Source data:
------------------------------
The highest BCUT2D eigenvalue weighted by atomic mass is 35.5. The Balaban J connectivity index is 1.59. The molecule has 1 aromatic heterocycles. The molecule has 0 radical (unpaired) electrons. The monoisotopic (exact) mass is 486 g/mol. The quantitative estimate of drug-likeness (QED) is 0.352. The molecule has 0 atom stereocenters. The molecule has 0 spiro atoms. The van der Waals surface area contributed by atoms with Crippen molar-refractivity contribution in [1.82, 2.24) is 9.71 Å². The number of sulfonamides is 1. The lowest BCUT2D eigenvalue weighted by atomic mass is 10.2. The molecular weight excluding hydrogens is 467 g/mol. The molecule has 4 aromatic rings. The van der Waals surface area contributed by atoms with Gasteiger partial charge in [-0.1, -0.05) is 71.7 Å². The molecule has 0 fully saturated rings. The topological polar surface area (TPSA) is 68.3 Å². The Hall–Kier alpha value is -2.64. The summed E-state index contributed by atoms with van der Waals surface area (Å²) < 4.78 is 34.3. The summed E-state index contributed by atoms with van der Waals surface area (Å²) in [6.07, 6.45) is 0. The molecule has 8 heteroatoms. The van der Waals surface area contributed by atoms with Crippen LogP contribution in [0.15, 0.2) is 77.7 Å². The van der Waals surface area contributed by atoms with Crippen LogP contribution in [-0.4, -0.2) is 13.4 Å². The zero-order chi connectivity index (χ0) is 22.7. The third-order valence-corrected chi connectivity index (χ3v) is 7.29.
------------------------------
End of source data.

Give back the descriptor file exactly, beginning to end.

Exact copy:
The highest BCUT2D eigenvalue weighted by atomic mass is 35.5. The Balaban J connectivity index is 1.59. The molecule has 1 aromatic heterocycles. The molecule has 0 radical (unpaired) electrons. The monoisotopic (exact) mass is 486 g/mol. The quantitative estimate of drug-likeness (QED) is 0.352. The molecule has 0 atom stereocenters. The molecule has 0 spiro atoms. The van der Waals surface area contributed by atoms with Crippen molar-refractivity contribution in [1.82, 2.24) is 9.71 Å². The number of sulfonamides is 1. The lowest BCUT2D eigenvalue weighted by atomic mass is 10.2. The molecular weight excluding hydrogens is 467 g/mol. The molecule has 4 aromatic rings. The van der Waals surface area contributed by atoms with Gasteiger partial charge in [-0.1, -0.05) is 71.7 Å². The molecule has 0 fully saturated rings. The topological polar surface area (TPSA) is 68.3 Å². The Hall–Kier alpha value is -2.64. The summed E-state index contributed by atoms with van der Waals surface area (Å²) < 4.78 is 34.3. The summed E-state index contributed by atoms with van der Waals surface area (Å²) in [6.07, 6.45) is 0. The molecule has 8 heteroatoms. The van der Waals surface area contributed by atoms with Crippen LogP contribution in [0.15, 0.2) is 77.7 Å². The van der Waals surface area contributed by atoms with Crippen LogP contribution in [-0.4, -0.2) is 13.4 Å². The zero-order chi connectivity index (χ0) is 22.7. The third-order valence-corrected chi connectivity index (χ3v) is 7.29.